The Star Malaysia - Star2
The rise of aviation and aerospace engineering
By TINA CARMILLIA
WITH the airline industry consistently making global headlines last year, the aviation field saw a surge of interest among the general public. The disappearance of Malaysia Airline’s MH370 and the crashes of MH17 as well as AirAsia Indonesia’s QZ8501 created a storm on social media. Suddenly, everyone seemed to be aviation “experts”.
But what does it really take to be one? A lot, as a matter of fact.
The field is exciting, but also demanding and dynamic. Assoc Prof Capt Ir Dr Mohd Harridon Mohamed Suffian, test pilot and head of Research and Innovation at Universiti Kuala Lumpur Malaysian Institute of Aviation Technology, says: “Prospective students have to look at situations or problems from various angles to produce the best solution. There may be failures but students learn from these failures. The industry evolved by looking at previous failures and rectifying them.”
The industry is a large, inter-disciplinary field that can be divided into research, design, testing, product support, training, and management:
Researchers investigate aerodynamics, propulsion and computer modelling in aviation institutions and laboratories.
Design engineers may work in a more corporate setting to create new or redesign existing aircrafts, spacecrafts and engines to improve performance.
Testers examine these vehicles with wind tunnels, flight simulators and strain gauges for the research and design teams to improve the technology.
Product support personnel gather information regarding maintenance, safety and efficiency from customers and users and coordinate with the researchers and engineers for upgrades.
The ones who train these teams are in the teaching field – commonly as lead engineers and lecturers.
Those who supervise the budget, personnel and business-related matters of these activities are in the management.
The range of jobs in the industry also include air traffic controllers, pilots, air marshals, airplane inspectors and aircraft loadmasters, all of whom are involved in the operation of aircrafts or even spacecrafts.
The operation of an aircraft can be divided into two types – civil aviation and military aviation. While military aviation has a concentration on efficacy and stealth, civil aviation focuses more on flight comfort and services for passengers.
With flying becoming more accessible because of low-cost carriers, customer demands for comfort and safety also increase. To meet these demands, the industry needs engineers and researchers with the relevant qualifications.
Airlines are now providing not just the traditional first-class seats with more comfortable seating and fine-dining services but also more lucrative offerings such as aviation flat beds and private lounges with bathrooms.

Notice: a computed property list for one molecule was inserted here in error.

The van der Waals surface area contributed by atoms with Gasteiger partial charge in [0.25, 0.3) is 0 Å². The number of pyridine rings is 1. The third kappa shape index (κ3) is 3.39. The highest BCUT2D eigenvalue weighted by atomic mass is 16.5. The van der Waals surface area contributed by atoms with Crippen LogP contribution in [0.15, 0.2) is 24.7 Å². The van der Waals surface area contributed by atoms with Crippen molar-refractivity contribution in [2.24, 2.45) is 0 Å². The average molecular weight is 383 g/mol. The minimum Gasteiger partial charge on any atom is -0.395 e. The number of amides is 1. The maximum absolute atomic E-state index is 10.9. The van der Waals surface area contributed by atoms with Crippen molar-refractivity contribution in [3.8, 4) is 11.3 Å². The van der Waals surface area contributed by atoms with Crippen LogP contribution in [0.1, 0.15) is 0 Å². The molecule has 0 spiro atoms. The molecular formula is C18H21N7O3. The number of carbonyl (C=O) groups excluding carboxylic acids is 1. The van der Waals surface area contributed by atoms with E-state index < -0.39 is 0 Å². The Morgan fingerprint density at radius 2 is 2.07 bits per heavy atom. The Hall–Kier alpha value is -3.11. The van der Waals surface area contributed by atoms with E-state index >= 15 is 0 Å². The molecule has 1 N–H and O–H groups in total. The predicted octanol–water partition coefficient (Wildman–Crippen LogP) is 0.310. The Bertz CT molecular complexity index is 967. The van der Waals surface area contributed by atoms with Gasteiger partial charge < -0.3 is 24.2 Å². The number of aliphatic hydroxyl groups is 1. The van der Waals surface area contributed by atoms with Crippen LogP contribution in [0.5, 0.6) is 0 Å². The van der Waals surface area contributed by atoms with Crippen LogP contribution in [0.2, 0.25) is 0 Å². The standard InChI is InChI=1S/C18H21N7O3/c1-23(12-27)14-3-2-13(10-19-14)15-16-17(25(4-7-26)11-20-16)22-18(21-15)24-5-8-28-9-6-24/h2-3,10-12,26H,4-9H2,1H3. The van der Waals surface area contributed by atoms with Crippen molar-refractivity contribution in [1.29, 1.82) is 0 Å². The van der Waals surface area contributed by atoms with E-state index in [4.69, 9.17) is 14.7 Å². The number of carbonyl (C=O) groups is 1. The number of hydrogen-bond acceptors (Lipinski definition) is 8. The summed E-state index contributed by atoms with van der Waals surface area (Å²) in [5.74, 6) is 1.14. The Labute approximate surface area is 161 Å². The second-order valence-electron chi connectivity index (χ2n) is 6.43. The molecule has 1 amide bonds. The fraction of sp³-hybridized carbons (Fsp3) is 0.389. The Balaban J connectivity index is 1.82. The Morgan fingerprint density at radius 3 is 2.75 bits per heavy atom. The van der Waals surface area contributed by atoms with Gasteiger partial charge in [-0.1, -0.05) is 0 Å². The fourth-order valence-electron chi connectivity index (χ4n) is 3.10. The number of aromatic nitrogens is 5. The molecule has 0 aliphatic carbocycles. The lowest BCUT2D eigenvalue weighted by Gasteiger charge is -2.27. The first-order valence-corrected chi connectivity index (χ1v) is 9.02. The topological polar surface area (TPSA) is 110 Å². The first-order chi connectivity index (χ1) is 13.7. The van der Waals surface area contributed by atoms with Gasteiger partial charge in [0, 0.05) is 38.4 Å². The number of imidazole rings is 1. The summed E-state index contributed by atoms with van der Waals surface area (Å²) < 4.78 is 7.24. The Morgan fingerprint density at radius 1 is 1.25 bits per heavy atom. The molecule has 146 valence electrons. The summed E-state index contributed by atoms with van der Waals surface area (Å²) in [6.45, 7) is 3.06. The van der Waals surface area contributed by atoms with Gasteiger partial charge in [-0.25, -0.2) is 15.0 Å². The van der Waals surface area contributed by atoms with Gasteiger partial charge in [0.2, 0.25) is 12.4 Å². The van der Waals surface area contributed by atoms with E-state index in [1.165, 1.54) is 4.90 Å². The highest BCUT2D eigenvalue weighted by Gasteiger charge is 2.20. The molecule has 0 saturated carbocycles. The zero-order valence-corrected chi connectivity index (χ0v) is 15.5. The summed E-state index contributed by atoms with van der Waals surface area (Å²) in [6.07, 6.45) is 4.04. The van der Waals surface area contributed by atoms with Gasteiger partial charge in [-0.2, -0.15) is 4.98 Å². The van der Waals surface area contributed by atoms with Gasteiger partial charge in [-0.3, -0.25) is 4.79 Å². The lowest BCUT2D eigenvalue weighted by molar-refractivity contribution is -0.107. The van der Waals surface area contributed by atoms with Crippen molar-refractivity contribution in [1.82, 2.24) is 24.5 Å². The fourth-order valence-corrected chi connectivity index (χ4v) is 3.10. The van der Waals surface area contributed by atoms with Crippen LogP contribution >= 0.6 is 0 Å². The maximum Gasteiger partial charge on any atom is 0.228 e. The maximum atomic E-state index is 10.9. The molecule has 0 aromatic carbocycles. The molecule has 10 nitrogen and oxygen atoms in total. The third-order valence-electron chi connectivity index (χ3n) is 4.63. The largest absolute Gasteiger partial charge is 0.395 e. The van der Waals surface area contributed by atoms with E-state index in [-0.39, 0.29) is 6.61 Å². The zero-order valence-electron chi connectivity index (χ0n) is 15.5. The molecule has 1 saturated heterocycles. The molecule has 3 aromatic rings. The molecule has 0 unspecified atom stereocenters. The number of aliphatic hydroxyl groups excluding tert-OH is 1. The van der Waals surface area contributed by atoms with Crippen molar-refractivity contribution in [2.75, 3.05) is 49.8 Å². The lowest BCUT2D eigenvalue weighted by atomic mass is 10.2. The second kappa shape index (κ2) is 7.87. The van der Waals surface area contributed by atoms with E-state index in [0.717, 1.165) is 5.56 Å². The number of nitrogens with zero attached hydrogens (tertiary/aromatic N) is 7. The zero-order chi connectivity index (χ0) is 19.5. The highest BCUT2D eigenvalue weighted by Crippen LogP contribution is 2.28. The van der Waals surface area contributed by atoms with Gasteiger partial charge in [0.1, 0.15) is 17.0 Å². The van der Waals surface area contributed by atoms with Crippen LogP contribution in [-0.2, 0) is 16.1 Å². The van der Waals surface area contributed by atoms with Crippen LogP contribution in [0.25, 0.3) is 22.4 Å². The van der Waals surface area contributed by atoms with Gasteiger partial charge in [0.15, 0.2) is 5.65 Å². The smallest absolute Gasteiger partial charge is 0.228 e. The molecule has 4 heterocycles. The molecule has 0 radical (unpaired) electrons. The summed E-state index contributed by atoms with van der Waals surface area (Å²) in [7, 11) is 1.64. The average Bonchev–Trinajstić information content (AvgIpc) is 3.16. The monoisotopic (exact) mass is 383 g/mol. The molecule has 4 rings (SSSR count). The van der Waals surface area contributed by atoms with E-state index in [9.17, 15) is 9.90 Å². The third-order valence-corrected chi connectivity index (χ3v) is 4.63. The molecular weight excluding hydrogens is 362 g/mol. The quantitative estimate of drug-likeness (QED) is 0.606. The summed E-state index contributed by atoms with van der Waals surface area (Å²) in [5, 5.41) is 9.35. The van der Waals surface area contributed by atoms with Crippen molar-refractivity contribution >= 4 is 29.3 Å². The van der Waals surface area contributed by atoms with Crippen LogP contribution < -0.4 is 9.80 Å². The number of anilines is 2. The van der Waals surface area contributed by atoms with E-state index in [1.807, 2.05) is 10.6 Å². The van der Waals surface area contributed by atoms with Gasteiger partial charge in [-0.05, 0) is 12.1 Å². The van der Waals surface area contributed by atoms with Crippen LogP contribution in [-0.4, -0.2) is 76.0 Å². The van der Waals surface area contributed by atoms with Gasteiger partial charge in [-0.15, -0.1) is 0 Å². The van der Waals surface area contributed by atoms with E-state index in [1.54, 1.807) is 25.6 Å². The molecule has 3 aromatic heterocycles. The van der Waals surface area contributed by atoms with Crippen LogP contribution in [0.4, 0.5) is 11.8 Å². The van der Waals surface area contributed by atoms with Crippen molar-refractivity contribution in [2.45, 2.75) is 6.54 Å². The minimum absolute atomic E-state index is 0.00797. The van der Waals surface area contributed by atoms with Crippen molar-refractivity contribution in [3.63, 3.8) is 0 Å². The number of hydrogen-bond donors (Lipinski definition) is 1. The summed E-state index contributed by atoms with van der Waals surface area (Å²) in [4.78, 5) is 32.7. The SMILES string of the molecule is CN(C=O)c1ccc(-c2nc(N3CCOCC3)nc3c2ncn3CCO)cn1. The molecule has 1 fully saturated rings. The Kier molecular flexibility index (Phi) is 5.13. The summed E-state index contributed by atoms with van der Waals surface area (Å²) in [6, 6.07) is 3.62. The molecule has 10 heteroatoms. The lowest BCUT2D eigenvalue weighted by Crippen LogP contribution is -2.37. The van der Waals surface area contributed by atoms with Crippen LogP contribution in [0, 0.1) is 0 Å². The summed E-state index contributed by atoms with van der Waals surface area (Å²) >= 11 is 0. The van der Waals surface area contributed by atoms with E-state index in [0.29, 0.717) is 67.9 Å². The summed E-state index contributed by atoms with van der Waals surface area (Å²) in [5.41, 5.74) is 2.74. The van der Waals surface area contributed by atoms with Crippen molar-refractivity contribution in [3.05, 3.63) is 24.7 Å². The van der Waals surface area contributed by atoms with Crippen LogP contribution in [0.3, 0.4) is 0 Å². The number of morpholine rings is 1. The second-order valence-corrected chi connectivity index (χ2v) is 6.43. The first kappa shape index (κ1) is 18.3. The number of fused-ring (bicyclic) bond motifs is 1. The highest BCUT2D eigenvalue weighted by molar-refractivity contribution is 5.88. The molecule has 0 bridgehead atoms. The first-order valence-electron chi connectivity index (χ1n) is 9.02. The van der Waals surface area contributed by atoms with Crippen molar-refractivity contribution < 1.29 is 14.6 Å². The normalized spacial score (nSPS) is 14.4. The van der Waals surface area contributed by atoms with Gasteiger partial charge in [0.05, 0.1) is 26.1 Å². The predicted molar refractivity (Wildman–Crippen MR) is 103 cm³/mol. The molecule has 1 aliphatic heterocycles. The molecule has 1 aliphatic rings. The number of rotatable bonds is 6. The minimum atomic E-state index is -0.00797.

Etihad Airlines, for example, came up with the The Residence, a 125sq ft (11.6sq m) private three-room penthouse in the nose cone of the airline’s Airbus A380. Hailed as the most luxurious living spaces in commercial aviation (so far), the penthouse interiors were designed by Acumen Design Associates.
Communication and Internet connectivity for in-flight passengers are also some of the recent upgrades in civil aviation industry. It will come as no surprise if craft-to-craft communication becomes a reality. In fact, Boeing is at work creating a swarming system for larger drones – a technology that may work its way into passenger planes.
Evidently, the future of aviation and aerospace will see more of such brave innovations from industry thinkers and tinkers. When Malaysia produces more professionals in aviation and aerospace engineering with advanced qualifications, it will not be too unlikely for the country to build its own spacecraft.
“Now is the right time to consider this field as a career since the aviation industry is booming and will triple in size in the coming five to 10 years. More aircrafts are being produced and they require extensive maintenance and overhaul, which in turn requires a lot of manpower,” says Dr Mohd Harridon Mohamad Suffian, who is also a Malaysian astronaut candidate.
Someone with a postgraduate degree in aviation or aerospace engineering could embark on the path of being a full-fledged researcher, actuating research upon flight and aviation-related matters.
“He or she could work at airlines in the technical and engineering department actuating analysis upon the structure, engine and avionics of airplanes. In some postgraduate programmes in aviation or aerospace, students learn and get involved in management practices and are often put in managerial positions in airlines or aviation companies,” says Dr Harridon.
Where’s my flying car?
The Wright brothers, Orville and Wilbur, changed the world when they first got their flying machine off the ground in 1903 despite claims from smug scientists who insisted that a powered aircraft could never fly. We have come a long way since then. The Soviet Union, now Russia, then launched the first spacecraft, the artificial satellite Sputnik, into space in 1957.
So perhaps, ideas that seem improbable – such as flying cars and passenger jetpacks – may soon become a commercial reality. While the flying car has been depicted in many works of fantasy and science fiction from as far back as at least the 19th century, it continues to be merely a conception of the future and the idea has not quite taken flight yet – with the few prototypes in existence now facing more challenges than just being able to take flight and remain in the air.
But when the idea does come to fruition, you can bet your education fund that aviation and aerospace engineers will play a major role in its advancement. Welcome to the age of aerospace.